Fritter - A Pantry Blog

Turning Five

Spoonbread Eaten
Photo by Aran Goyoaga

I doubt I need to spell out the ways in which 2016 has been... challenging.

Between international acts of terrorism, national debates about whose life matters more, and a presidential prospect that is just plain terrifying, it's hard to stay focused on the Pantry's mission. I repeatedly find myself sharing a photo of a dish that we're rather proud of and thinking, "Really, is this what I'm talking about right now?" Things are tough out there, spirits are low, and I certainly don't have answers. I opened the Pantry with a vision of bringing people together – to gather, to eat, to celebrate the good things that we can all agree on. One could argue that it's during seasons such as this that we need, more than ever, to plow forward, engaging our neighbors, and sharing a meal. So that's what we're doing. This July the Pantry turned five(!), and we decided to party on. We hung streamers, threw sprinkles everywhere, and baked birthday cake. Because dammit, five years is something to celebrate.

In these past five years we've had thousands of neighbors and visitors walk through our doors and join us at the table. We've seen new friendships made, we've seen romances start, we've seen families grow bigger, and we've seen our own staff expand from just a few to nearly a dozen (with a few babies now on the way!). We've built a new kitchen, watched our garden fill in (and burst right out of its seams), and we've broken bread with so many of you. So: thank you. Thank you for showing up when life is amazing, and thank you for showing up when you've just gotten off of work and could really just head home and get in bed. Thank you for celebrating our birthday with us at a moment when cynicism might feel easier than celebration. We might not be able to solve all the problems around us, but at least we can talk about them over a long meal and a few glasses of bubbly. You know what they say, "the family that drinks together...."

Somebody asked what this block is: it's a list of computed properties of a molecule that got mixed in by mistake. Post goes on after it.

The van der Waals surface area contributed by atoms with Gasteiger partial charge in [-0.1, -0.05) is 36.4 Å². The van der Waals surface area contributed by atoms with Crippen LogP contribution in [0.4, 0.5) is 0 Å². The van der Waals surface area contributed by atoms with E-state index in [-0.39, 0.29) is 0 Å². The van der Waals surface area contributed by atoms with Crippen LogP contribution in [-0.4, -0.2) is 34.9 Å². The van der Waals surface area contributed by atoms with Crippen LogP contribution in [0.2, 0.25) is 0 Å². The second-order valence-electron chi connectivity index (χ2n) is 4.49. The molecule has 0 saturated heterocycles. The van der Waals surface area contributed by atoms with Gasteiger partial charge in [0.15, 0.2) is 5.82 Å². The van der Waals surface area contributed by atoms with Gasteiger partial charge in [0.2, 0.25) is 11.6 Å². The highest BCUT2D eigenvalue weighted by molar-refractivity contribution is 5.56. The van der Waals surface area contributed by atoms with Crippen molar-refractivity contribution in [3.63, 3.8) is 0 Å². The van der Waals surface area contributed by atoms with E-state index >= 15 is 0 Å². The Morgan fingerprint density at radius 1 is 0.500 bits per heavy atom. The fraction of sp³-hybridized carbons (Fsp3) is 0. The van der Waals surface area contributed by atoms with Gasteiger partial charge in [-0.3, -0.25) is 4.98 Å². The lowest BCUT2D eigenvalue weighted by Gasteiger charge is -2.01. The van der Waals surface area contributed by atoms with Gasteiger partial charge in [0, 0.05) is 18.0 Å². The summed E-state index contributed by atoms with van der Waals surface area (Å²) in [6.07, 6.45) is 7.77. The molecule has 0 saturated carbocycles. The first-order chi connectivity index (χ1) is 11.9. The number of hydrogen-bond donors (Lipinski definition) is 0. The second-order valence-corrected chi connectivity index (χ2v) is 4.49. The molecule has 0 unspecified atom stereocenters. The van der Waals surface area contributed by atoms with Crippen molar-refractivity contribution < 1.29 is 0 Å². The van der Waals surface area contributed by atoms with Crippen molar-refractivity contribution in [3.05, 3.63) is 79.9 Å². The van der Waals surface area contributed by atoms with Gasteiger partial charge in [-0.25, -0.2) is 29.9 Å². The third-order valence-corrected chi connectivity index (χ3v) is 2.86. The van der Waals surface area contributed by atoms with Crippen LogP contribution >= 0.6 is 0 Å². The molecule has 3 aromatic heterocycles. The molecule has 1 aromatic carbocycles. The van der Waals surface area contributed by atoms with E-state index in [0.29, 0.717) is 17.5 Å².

So here we are, turning five, and throwing a dinner party with all of our favorite things:

Smoked new potatoes with whipped ranch and grilled scallion
Buttermilk brined and fried Walla Walla onions with spicy plum-tomato dip
Ginger and honey-brushed peaches with crispy country ham and mint

Corn and feta spoonbread
Charred tomatoes, bacon, snap peas, and hot sauce

Grilled steak with sweet-hot pepper relish, lime-spiced peanuts
Grilled green beans with herby lime gremolata

Grilled stone fruit and bread salad
Fennel, ricotta, purslane, and citrus dressing

Summer strawberry trifle
Strawberry-almond cake and cream cheese mousse

Spoonbread Saute
Photo by Aran Goyoaga

I wrote about the strawberry trifle last year (Fritter's first post!), so this time I'd like to talk to you about my other favorite food: spoonbread.

I can still remember tasting my first spoonbread. It was several years ago in my backyard in San Francisco, at a potluck that our upstairs neighbors were throwing. I’ll admit that, as someone with strong feelings about cornbread, I was skeptical. It was kind of squishy-looking, without the browned, shattery crust of a properly baked southern cornbread. I spooned some on my plate to be polite, and knowing me, covered it with pie (this was also the potluck where I discovered the magical combination of raspberries and almond). Once I took a bite, though, I immediately hunted down the person who brought it. For some reason, they never shared the recipe with me, but I thought about it for years. One day I decided to research spoonbread, to find out what this magical bread was and where it came from. I was appalled to learn that it was a Southern tradition that had somehow never made it into my kitchen. Clearly I had some catching up to do.